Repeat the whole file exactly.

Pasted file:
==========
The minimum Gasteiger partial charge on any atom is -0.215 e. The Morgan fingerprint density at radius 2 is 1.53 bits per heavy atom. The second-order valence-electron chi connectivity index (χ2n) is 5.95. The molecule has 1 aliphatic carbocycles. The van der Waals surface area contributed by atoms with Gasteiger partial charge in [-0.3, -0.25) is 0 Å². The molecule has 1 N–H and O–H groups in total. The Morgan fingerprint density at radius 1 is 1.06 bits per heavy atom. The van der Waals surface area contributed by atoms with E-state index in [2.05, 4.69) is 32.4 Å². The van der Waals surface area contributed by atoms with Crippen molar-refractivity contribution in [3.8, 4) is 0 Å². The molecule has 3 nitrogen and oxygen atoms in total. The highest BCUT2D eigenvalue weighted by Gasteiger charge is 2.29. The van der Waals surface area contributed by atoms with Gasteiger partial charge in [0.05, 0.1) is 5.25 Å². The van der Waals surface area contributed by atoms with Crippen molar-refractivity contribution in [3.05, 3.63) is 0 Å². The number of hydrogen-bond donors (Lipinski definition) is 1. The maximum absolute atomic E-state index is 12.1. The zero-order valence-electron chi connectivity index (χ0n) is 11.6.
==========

The minimum Gasteiger partial charge on any atom is -0.215 e. The Morgan fingerprint density at radius 2 is 1.53 bits per heavy atom. The second-order valence-electron chi connectivity index (χ2n) is 5.95. The molecule has 1 aliphatic carbocycles. The van der Waals surface area contributed by atoms with Gasteiger partial charge in [-0.3, -0.25) is 0 Å². The molecule has 1 N–H and O–H groups in total. The Morgan fingerprint density at radius 1 is 1.06 bits per heavy atom. The van der Waals surface area contributed by atoms with E-state index in [2.05, 4.69) is 32.4 Å². The van der Waals surface area contributed by atoms with Crippen molar-refractivity contribution in [3.8, 4) is 0 Å². The molecule has 3 nitrogen and oxygen atoms in total. The highest BCUT2D eigenvalue weighted by Gasteiger charge is 2.29. The van der Waals surface area contributed by atoms with Gasteiger partial charge in [0.05, 0.1) is 5.25 Å². The van der Waals surface area contributed by atoms with Crippen molar-refractivity contribution in [3.05, 3.63) is 0 Å². The number of hydrogen-bond donors (Lipinski definition) is 1. The maximum absolute atomic E-state index is 12.1. The zero-order valence-electron chi connectivity index (χ0n) is 11.6.